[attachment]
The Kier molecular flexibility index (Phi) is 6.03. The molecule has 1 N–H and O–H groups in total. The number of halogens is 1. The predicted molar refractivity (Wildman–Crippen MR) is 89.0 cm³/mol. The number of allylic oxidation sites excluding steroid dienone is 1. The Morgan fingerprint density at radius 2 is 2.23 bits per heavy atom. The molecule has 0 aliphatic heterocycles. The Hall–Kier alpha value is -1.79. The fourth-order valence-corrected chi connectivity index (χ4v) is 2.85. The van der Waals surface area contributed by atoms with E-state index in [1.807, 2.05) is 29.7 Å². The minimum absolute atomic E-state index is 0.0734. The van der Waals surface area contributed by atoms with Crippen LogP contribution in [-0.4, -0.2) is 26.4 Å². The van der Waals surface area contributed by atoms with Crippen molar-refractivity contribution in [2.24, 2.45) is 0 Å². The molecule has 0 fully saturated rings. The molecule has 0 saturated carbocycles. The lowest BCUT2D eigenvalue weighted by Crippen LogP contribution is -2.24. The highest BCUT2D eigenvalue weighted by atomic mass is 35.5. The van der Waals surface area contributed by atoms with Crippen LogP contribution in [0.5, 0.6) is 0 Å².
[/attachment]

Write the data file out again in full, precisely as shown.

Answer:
The Kier molecular flexibility index (Phi) is 6.03. The molecule has 1 N–H and O–H groups in total. The number of halogens is 1. The predicted molar refractivity (Wildman–Crippen MR) is 89.0 cm³/mol. The number of allylic oxidation sites excluding steroid dienone is 1. The Morgan fingerprint density at radius 2 is 2.23 bits per heavy atom. The molecule has 0 aliphatic heterocycles. The Hall–Kier alpha value is -1.79. The fourth-order valence-corrected chi connectivity index (χ4v) is 2.85. The van der Waals surface area contributed by atoms with E-state index in [1.807, 2.05) is 29.7 Å². The minimum absolute atomic E-state index is 0.0734. The van der Waals surface area contributed by atoms with Crippen LogP contribution in [-0.4, -0.2) is 26.4 Å². The van der Waals surface area contributed by atoms with Crippen molar-refractivity contribution in [2.24, 2.45) is 0 Å². The molecule has 0 fully saturated rings. The molecule has 0 saturated carbocycles. The lowest BCUT2D eigenvalue weighted by Crippen LogP contribution is -2.24. The highest BCUT2D eigenvalue weighted by atomic mass is 35.5. The van der Waals surface area contributed by atoms with Crippen LogP contribution in [0.5, 0.6) is 0 Å².